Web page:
“Some people will swear up and down that it tastes metallic, but there is absolutely no transfer of flavor from the aluminum to the actual beer,” said DC Brau’s Mr. Hancock. “I think it’s kind of a mental perception, because you’re looking at the can, you’re drinking out of the can, and you’re like, ‘I swear it’s got a tanginess to it or something like that.’”

Beer was first legally canned after the end of Prohibition by a brewer in Richmond, Virginia, Mr. Peck said, as a “packaging that would be more consumer-friendly.” Subsequently, the Coors company invented the aluminum can, which was far lighter than tin but did present somewhat of a metallic taste because of the technology at the time.

Decades later, with the increase in craft-beer-produced bottle snobbery — although ironically cheap PBR played a role in making cans cool again with the hipster set.

“Unfortunately, [aluminum cans] soon became synonymous with cheap, crappy beer,” Mr. Peck said, a sentiment that wasn’t helped by previous eras’ canning procedures.

“For the longest time, people could actually taste the metal, [but] enough adjustments in the technology [mean] the cans essentially now are neutral [in taste]. They’re just a holder for the beer.”

Technological advances in packaging have reduced the metallic taste to near zero, Mr. Peck said, including a can liner that preserves the taste of the beverage within.

But can the perception that drinking from a bottle is somehow more “correct” than from a can be sealed away at the source?

Mr. Hancock points to his colleagues at Oskar Blues Brewery in Colorado — with whom his company has worked on several projects — with beginning a renaissance in canning thanks to their popular Dale’s Pale Ale, which he said broke “the stigma that only bad beer comes in cans. I think they definitely broke down the walls, and now you’re seeing a lot more quality beers in cans.”

A capital problem

Prior to Prohibition in 1920, the six breweries in the nation’s capital pumped out 1 million barrels of beer per annum. When alcohol legally began flowing in America again in 1933, the District of Columbia’s beer output was down to just a tenth of its pre-dry levels.

Mr. Peck said that smaller D.C. brewers such as the Christian Heurich Brewing Co. simply could not keep up with the industrial might that giants Anheuser-Busch, Miller and Coors used to slake the thirsts of the nation as soon as the ink was dry on the 21st Amendment.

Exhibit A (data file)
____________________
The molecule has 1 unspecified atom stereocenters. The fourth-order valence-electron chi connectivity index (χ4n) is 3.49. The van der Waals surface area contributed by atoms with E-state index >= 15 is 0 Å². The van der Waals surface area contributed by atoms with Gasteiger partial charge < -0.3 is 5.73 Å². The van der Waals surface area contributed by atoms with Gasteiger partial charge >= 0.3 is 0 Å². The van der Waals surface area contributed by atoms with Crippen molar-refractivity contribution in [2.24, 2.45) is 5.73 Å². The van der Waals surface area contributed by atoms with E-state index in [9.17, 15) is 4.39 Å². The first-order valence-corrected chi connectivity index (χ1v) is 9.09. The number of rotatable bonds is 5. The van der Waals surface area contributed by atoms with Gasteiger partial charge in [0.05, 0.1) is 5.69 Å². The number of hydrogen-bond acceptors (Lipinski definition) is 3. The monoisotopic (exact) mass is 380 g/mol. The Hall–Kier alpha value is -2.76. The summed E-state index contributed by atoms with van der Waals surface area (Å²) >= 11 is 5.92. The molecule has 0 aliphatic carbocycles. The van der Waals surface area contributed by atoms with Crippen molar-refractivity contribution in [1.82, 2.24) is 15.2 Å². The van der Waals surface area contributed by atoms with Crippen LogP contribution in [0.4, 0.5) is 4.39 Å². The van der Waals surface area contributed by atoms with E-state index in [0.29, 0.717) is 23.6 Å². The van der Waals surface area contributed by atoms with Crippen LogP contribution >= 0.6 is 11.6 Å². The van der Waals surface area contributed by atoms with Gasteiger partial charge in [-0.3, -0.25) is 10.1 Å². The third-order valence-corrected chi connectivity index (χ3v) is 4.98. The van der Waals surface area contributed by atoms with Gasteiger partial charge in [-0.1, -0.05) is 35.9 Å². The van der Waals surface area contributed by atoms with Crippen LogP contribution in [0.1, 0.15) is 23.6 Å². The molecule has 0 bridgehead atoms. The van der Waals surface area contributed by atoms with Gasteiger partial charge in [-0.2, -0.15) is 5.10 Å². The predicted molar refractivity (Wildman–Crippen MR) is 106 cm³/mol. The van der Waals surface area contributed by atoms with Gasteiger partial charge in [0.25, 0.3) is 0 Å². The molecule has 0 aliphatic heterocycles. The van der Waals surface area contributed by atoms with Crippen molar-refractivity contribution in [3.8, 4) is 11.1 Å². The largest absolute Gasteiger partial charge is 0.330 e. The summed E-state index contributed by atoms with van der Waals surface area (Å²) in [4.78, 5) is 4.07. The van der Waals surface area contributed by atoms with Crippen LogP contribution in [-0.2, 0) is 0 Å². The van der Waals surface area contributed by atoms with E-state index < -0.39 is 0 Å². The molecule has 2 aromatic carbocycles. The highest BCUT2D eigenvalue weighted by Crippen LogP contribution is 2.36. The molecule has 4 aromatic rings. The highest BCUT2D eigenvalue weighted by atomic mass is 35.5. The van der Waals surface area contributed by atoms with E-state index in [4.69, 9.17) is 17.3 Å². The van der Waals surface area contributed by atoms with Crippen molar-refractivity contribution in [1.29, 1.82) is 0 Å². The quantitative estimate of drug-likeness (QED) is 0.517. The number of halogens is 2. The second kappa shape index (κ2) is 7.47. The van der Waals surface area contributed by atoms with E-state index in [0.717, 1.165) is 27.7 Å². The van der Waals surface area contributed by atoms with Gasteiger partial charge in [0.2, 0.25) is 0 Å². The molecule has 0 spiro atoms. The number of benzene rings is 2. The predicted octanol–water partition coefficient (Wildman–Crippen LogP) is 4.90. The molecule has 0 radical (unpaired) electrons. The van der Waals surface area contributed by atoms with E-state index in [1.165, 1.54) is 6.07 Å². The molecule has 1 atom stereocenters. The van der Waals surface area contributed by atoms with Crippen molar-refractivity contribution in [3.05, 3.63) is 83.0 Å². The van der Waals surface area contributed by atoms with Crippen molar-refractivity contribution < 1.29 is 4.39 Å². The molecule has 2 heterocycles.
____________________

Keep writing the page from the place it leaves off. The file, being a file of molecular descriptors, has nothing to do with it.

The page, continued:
“The beer market had so fundamentally changed because of Prohibition,” Mr. Peck said. Indeed, soon after Heurich died in 1945, the federal government seized his land along the Potomac for what would one day become the Kennedy Center.

In the 21st century, the District produces only 35,000 barrels per year, thanks largely to hometown players DC Brau, Atlas Brew Works and 3 Star Brewing Co.

While the contemporary lack of industrial space in the District makes hitting output levels from a century ago nearly impossible, DC Brau’s Mr. Hancock said cans may in fact make the D.C. taste that much more savory.

“The big guys used to push the freshness,” he said, but beer consumers in D.C. typically drink “beer coming from a big plant that’s getting produced down in Southern Virginia or up in Pennsylvania that’s not as fresh.”

“[Or] you can get something like us that’s being brewed in D.C., and it’s also supporting local business,” he said, “and people can come in and physically see the people making the beer and connect with them one on one.”

Mr. Meenan of the Aluminum Association said he and his colleagues are excited about what they see as a beer industry trending more and more away from glass and embracing aluminum.

“We think canners across the country are seeing the benefits of canning for its sustainability, its versatility and also its taste-protection properties,” he said. “So they’re moving to cans, and we love to see it.”

• Eric Althoff can be reached at twt@washingtontimes.com.